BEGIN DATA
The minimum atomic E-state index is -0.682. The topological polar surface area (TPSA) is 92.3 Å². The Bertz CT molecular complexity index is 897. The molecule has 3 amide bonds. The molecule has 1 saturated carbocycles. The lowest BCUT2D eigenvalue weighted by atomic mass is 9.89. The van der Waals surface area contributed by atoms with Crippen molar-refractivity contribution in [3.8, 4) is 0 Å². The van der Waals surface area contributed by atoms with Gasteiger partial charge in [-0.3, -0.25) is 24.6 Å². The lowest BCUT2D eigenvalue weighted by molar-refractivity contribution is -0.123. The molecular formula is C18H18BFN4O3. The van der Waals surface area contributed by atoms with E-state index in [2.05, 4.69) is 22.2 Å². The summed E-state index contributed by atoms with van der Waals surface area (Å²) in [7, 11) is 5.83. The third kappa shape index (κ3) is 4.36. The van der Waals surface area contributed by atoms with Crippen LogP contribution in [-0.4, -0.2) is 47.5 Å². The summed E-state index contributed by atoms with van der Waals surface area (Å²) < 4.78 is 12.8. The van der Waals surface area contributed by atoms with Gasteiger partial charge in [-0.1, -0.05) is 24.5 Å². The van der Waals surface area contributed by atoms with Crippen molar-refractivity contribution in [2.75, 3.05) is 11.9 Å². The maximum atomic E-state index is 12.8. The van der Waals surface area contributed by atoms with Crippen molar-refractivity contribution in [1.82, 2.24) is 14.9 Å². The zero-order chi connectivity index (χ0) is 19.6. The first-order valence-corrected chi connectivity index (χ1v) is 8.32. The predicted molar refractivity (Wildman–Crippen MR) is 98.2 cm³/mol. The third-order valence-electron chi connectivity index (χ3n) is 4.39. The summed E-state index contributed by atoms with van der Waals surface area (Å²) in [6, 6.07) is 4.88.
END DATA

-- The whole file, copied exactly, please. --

The minimum atomic E-state index is -0.682. The topological polar surface area (TPSA) is 92.3 Å². The Bertz CT molecular complexity index is 897. The molecule has 3 amide bonds. The molecule has 1 saturated carbocycles. The lowest BCUT2D eigenvalue weighted by atomic mass is 9.89. The van der Waals surface area contributed by atoms with Crippen molar-refractivity contribution in [3.8, 4) is 0 Å². The van der Waals surface area contributed by atoms with Gasteiger partial charge in [-0.3, -0.25) is 24.6 Å². The lowest BCUT2D eigenvalue weighted by molar-refractivity contribution is -0.123. The molecular formula is C18H18BFN4O3. The van der Waals surface area contributed by atoms with E-state index in [2.05, 4.69) is 22.2 Å². The summed E-state index contributed by atoms with van der Waals surface area (Å²) in [7, 11) is 5.83. The third kappa shape index (κ3) is 4.36. The van der Waals surface area contributed by atoms with Crippen LogP contribution in [-0.4, -0.2) is 47.5 Å². The summed E-state index contributed by atoms with van der Waals surface area (Å²) < 4.78 is 12.8. The van der Waals surface area contributed by atoms with Gasteiger partial charge in [-0.1, -0.05) is 24.5 Å². The van der Waals surface area contributed by atoms with Crippen molar-refractivity contribution in [2.75, 3.05) is 11.9 Å². The maximum atomic E-state index is 12.8. The van der Waals surface area contributed by atoms with Crippen molar-refractivity contribution in [1.82, 2.24) is 14.9 Å². The zero-order chi connectivity index (χ0) is 19.6. The first-order valence-corrected chi connectivity index (χ1v) is 8.32. The predicted molar refractivity (Wildman–Crippen MR) is 98.2 cm³/mol. The third-order valence-electron chi connectivity index (χ3n) is 4.39. The summed E-state index contributed by atoms with van der Waals surface area (Å²) in [6, 6.07) is 4.88.